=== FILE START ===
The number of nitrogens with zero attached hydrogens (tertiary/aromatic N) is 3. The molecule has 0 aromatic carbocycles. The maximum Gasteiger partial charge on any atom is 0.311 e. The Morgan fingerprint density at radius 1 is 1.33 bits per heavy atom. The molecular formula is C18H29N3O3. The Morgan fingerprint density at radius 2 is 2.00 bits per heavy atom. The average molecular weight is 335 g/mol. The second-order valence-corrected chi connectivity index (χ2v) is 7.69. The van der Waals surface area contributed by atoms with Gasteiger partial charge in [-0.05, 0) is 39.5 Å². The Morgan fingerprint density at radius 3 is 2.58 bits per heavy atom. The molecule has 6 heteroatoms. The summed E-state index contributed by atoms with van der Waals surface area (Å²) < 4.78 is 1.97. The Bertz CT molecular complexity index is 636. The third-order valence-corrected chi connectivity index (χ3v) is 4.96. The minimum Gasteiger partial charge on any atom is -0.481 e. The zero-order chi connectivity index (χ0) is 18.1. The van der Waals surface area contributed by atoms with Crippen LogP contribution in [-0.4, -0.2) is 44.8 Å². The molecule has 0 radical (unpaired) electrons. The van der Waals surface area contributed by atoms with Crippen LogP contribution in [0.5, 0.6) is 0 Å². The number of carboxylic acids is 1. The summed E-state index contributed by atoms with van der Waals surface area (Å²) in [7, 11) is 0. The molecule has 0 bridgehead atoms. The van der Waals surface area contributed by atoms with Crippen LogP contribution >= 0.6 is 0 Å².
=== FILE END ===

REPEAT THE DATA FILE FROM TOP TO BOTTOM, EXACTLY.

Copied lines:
The number of nitrogens with zero attached hydrogens (tertiary/aromatic N) is 3. The molecule has 0 aromatic carbocycles. The maximum Gasteiger partial charge on any atom is 0.311 e. The Morgan fingerprint density at radius 1 is 1.33 bits per heavy atom. The molecular formula is C18H29N3O3. The Morgan fingerprint density at radius 2 is 2.00 bits per heavy atom. The average molecular weight is 335 g/mol. The second-order valence-corrected chi connectivity index (χ2v) is 7.69. The van der Waals surface area contributed by atoms with Gasteiger partial charge in [-0.05, 0) is 39.5 Å². The Morgan fingerprint density at radius 3 is 2.58 bits per heavy atom. The molecule has 6 heteroatoms. The summed E-state index contributed by atoms with van der Waals surface area (Å²) < 4.78 is 1.97. The Bertz CT molecular complexity index is 636. The third-order valence-corrected chi connectivity index (χ3v) is 4.96. The minimum Gasteiger partial charge on any atom is -0.481 e. The zero-order chi connectivity index (χ0) is 18.1. The van der Waals surface area contributed by atoms with Crippen LogP contribution in [-0.4, -0.2) is 44.8 Å². The molecule has 0 radical (unpaired) electrons. The van der Waals surface area contributed by atoms with Crippen LogP contribution in [0.5, 0.6) is 0 Å². The number of carboxylic acids is 1. The summed E-state index contributed by atoms with van der Waals surface area (Å²) in [7, 11) is 0. The molecule has 0 bridgehead atoms. The van der Waals surface area contributed by atoms with Crippen LogP contribution >= 0.6 is 0 Å².